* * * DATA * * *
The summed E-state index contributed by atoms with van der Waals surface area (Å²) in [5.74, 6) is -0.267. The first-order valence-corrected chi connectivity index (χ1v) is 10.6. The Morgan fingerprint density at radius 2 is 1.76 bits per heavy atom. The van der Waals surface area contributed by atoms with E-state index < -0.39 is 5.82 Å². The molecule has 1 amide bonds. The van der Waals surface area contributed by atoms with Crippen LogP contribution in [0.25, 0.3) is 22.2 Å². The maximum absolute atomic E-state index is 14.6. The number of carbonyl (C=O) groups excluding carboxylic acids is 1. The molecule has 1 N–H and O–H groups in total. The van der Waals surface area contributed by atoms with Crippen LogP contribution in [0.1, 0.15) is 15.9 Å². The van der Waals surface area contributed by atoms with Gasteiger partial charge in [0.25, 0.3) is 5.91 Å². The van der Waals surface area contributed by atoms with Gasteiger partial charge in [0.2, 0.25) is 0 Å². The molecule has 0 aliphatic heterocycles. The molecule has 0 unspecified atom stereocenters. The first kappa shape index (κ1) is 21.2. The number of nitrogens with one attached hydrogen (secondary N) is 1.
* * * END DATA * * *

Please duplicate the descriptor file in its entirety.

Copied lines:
The summed E-state index contributed by atoms with van der Waals surface area (Å²) in [5.74, 6) is -0.267. The first-order valence-corrected chi connectivity index (χ1v) is 10.6. The Morgan fingerprint density at radius 2 is 1.76 bits per heavy atom. The van der Waals surface area contributed by atoms with E-state index < -0.39 is 5.82 Å². The molecule has 1 amide bonds. The van der Waals surface area contributed by atoms with Crippen LogP contribution in [0.25, 0.3) is 22.2 Å². The maximum absolute atomic E-state index is 14.6. The number of carbonyl (C=O) groups excluding carboxylic acids is 1. The molecule has 1 N–H and O–H groups in total. The van der Waals surface area contributed by atoms with Crippen LogP contribution in [0.1, 0.15) is 15.9 Å². The van der Waals surface area contributed by atoms with Gasteiger partial charge in [0.25, 0.3) is 5.91 Å². The van der Waals surface area contributed by atoms with Gasteiger partial charge in [0.2, 0.25) is 0 Å². The molecule has 0 aliphatic heterocycles. The molecule has 0 unspecified atom stereocenters. The first kappa shape index (κ1) is 21.2. The number of nitrogens with one attached hydrogen (secondary N) is 1.